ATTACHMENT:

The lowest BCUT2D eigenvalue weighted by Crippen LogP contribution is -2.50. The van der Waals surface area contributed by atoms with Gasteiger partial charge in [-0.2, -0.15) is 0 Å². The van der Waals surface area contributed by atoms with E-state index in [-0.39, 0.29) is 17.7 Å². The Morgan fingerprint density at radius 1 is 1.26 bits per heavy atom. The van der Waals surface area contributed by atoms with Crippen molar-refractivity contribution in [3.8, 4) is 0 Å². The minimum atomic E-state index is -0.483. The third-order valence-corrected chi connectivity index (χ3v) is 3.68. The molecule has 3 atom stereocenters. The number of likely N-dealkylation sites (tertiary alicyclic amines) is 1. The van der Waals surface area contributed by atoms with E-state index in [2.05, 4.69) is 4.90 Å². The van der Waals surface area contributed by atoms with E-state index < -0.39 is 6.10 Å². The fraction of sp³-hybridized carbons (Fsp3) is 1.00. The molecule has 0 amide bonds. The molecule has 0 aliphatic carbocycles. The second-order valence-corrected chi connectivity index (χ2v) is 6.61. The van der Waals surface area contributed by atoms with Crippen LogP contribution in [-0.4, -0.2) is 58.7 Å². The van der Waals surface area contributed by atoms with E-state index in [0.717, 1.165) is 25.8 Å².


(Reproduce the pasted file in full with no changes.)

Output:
The lowest BCUT2D eigenvalue weighted by Crippen LogP contribution is -2.50. The van der Waals surface area contributed by atoms with Gasteiger partial charge in [-0.2, -0.15) is 0 Å². The van der Waals surface area contributed by atoms with E-state index in [-0.39, 0.29) is 17.7 Å². The Morgan fingerprint density at radius 1 is 1.26 bits per heavy atom. The van der Waals surface area contributed by atoms with Crippen molar-refractivity contribution in [3.8, 4) is 0 Å². The minimum atomic E-state index is -0.483. The third-order valence-corrected chi connectivity index (χ3v) is 3.68. The molecule has 3 atom stereocenters. The number of likely N-dealkylation sites (tertiary alicyclic amines) is 1. The van der Waals surface area contributed by atoms with E-state index in [2.05, 4.69) is 4.90 Å². The van der Waals surface area contributed by atoms with E-state index < -0.39 is 6.10 Å². The fraction of sp³-hybridized carbons (Fsp3) is 1.00. The molecule has 0 amide bonds. The molecule has 0 aliphatic carbocycles. The second-order valence-corrected chi connectivity index (χ2v) is 6.61. The van der Waals surface area contributed by atoms with Crippen LogP contribution in [-0.4, -0.2) is 58.7 Å². The van der Waals surface area contributed by atoms with E-state index in [0.717, 1.165) is 25.8 Å².